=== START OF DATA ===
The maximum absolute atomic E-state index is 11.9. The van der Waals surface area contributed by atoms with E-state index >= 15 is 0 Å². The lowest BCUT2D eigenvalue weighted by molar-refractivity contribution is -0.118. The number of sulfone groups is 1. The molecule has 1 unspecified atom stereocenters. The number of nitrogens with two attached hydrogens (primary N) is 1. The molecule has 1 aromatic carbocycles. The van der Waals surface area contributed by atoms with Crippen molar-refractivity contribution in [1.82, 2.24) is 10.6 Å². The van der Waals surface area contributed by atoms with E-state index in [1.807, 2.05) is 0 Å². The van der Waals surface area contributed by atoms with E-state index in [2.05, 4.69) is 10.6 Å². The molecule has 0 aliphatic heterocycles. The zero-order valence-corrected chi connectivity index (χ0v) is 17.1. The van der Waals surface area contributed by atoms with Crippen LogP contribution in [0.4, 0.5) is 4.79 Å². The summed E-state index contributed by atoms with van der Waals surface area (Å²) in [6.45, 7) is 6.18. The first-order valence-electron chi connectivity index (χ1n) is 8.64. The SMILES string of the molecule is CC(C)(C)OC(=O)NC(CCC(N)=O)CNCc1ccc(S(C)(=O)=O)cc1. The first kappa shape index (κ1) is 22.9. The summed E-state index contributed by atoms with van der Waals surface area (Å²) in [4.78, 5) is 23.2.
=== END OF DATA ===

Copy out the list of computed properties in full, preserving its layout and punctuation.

The maximum absolute atomic E-state index is 11.9. The van der Waals surface area contributed by atoms with E-state index >= 15 is 0 Å². The lowest BCUT2D eigenvalue weighted by molar-refractivity contribution is -0.118. The number of sulfone groups is 1. The molecule has 1 unspecified atom stereocenters. The number of nitrogens with two attached hydrogens (primary N) is 1. The molecule has 1 aromatic carbocycles. The van der Waals surface area contributed by atoms with Crippen molar-refractivity contribution in [1.82, 2.24) is 10.6 Å². The van der Waals surface area contributed by atoms with E-state index in [1.807, 2.05) is 0 Å². The van der Waals surface area contributed by atoms with E-state index in [2.05, 4.69) is 10.6 Å². The molecule has 0 aliphatic heterocycles. The zero-order valence-corrected chi connectivity index (χ0v) is 17.1. The van der Waals surface area contributed by atoms with Crippen LogP contribution in [0.4, 0.5) is 4.79 Å². The summed E-state index contributed by atoms with van der Waals surface area (Å²) in [6.45, 7) is 6.18. The first-order valence-electron chi connectivity index (χ1n) is 8.64. The SMILES string of the molecule is CC(C)(C)OC(=O)NC(CCC(N)=O)CNCc1ccc(S(C)(=O)=O)cc1. The first kappa shape index (κ1) is 22.9. The summed E-state index contributed by atoms with van der Waals surface area (Å²) in [4.78, 5) is 23.2.